Breaking free from our pasts and even present troubles seems so impossible. Unimaginable. Overwhelming.
Day after day, the pain hangs over us and hangs on us like a bad date. Annoying. Irritating. Inescapable.
One friend recently described this phenomenon of perpetual pain as “white noise.” The constant, mosquito-like buzz that just won’t go away.
Add to that the lonesome reality of our silo-like lives, and it’s enough to cause anyone to be in a funk. Discouraged. Disillusioned. Depressed.
Our “rugged individualism” has backfired, causing us to be strangely separate, sad and lonely individuals.
Nehemiah 4 offers a lot of hope. In particular, Nehemiah 4:19:
Then I said to the nobles, the officials and the rest of the people, “The work is extensive and spread out, and we are widely separated from each other along the wall. Wherever you hear the sound of the trumpet, join us there. Our God will fight for us!”
Indeed, as survivors of depression, abuse, death and whatever other tragedy, our recovery work is extensive. Our lives are too spread out. We struggle to spread the mortar of hope, and even if we succeed there, the mortar squishes out all over the place when we try to place a brick.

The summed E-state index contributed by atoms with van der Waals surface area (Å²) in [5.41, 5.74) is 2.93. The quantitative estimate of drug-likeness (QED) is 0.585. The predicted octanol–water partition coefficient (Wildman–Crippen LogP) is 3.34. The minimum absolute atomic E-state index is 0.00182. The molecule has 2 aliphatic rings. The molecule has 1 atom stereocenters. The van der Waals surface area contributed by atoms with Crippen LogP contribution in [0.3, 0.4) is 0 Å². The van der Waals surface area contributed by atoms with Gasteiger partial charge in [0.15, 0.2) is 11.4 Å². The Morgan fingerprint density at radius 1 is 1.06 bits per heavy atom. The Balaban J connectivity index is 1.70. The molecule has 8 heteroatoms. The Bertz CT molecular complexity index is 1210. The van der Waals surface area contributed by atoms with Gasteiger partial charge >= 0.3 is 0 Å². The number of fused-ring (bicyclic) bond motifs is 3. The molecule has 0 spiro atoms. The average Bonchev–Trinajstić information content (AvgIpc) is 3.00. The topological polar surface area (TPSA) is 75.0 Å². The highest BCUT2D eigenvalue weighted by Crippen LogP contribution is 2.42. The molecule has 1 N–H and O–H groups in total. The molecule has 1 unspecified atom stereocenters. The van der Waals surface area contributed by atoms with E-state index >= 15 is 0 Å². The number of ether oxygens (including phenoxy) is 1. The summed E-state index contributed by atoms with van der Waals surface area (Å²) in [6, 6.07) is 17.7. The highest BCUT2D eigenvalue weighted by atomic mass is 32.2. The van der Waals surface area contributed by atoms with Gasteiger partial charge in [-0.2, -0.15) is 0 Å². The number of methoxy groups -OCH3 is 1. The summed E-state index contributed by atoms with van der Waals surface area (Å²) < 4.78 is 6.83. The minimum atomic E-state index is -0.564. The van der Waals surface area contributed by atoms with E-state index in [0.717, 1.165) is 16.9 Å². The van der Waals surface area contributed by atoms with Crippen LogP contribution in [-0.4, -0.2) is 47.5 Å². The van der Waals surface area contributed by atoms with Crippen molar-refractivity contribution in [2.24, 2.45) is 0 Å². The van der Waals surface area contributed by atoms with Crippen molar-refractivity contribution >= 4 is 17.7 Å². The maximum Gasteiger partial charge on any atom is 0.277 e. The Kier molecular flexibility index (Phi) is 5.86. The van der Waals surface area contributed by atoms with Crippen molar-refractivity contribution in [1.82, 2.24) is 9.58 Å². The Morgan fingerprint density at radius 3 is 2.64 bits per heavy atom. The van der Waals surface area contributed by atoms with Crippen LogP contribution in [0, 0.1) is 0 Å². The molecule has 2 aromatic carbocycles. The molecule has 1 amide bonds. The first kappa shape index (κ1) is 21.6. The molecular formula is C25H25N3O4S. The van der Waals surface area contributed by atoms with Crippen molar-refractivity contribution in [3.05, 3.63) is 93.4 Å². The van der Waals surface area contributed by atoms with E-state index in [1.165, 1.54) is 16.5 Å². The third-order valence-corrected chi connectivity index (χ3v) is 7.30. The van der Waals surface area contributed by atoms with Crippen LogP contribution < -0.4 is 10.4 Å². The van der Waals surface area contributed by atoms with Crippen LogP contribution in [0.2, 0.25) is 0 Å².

The last sentence of that Nehemiah verse is what catches my eye. We need to start sounding our trumpets of need. We need to start sounding trumpets for those who cannot or who are too weak or too scared to do it themselves.
Then God will come running. He’ll bring His troops to fight for us and help us build. Others will hear about the need and come help, too.
For only when we live our lives in a transparent, clarion call of truth can we join together to lighten each other’s loads and rebuild the walls . . . walls fortified with the redeeming love of Christ.
The LORD is my rock, my fortress and my deliverer; my God is my rock, in whom I take refuge,
my shield and the horn of my salvation. He is my stronghold, my refuge and my savior—
from violent men you save me. I call to the LORD, who is worthy of praise, and I am saved from my enemies. –II Samuel 22:2-4